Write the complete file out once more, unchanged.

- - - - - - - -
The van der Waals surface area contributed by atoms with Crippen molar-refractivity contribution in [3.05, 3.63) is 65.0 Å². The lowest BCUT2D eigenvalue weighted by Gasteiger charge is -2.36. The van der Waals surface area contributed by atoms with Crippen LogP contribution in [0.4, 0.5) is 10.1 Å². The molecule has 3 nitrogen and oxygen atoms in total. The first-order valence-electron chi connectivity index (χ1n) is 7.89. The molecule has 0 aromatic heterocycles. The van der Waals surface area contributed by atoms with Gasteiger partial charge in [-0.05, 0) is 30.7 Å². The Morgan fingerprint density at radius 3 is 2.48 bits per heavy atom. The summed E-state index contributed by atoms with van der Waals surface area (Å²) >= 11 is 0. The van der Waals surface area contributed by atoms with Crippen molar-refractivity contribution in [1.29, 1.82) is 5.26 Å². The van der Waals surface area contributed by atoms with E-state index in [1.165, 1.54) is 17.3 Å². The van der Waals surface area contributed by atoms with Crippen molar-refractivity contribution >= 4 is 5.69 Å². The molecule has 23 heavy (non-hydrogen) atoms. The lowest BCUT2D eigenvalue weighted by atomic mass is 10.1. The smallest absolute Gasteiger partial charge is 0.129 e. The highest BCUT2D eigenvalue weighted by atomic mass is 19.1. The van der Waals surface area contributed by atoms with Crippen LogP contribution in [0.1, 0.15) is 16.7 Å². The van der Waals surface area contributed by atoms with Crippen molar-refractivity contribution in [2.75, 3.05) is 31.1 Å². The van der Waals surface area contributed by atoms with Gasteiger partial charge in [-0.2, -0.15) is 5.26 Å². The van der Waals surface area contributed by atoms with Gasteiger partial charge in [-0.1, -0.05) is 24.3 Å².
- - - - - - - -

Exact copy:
The van der Waals surface area contributed by atoms with Crippen molar-refractivity contribution in [3.05, 3.63) is 65.0 Å². The lowest BCUT2D eigenvalue weighted by Gasteiger charge is -2.36. The van der Waals surface area contributed by atoms with Crippen LogP contribution in [0.4, 0.5) is 10.1 Å². The molecule has 3 nitrogen and oxygen atoms in total. The first-order valence-electron chi connectivity index (χ1n) is 7.89. The molecule has 0 aromatic heterocycles. The van der Waals surface area contributed by atoms with Gasteiger partial charge in [-0.05, 0) is 30.7 Å². The Morgan fingerprint density at radius 3 is 2.48 bits per heavy atom. The summed E-state index contributed by atoms with van der Waals surface area (Å²) >= 11 is 0. The van der Waals surface area contributed by atoms with Crippen molar-refractivity contribution in [1.29, 1.82) is 5.26 Å². The van der Waals surface area contributed by atoms with E-state index in [1.165, 1.54) is 17.3 Å². The van der Waals surface area contributed by atoms with Crippen molar-refractivity contribution >= 4 is 5.69 Å². The molecule has 23 heavy (non-hydrogen) atoms. The lowest BCUT2D eigenvalue weighted by atomic mass is 10.1. The smallest absolute Gasteiger partial charge is 0.129 e. The highest BCUT2D eigenvalue weighted by atomic mass is 19.1. The van der Waals surface area contributed by atoms with Crippen LogP contribution in [0.1, 0.15) is 16.7 Å². The van der Waals surface area contributed by atoms with Crippen molar-refractivity contribution in [2.75, 3.05) is 31.1 Å². The van der Waals surface area contributed by atoms with Gasteiger partial charge in [-0.2, -0.15) is 5.26 Å². The van der Waals surface area contributed by atoms with Gasteiger partial charge in [-0.1, -0.05) is 24.3 Å².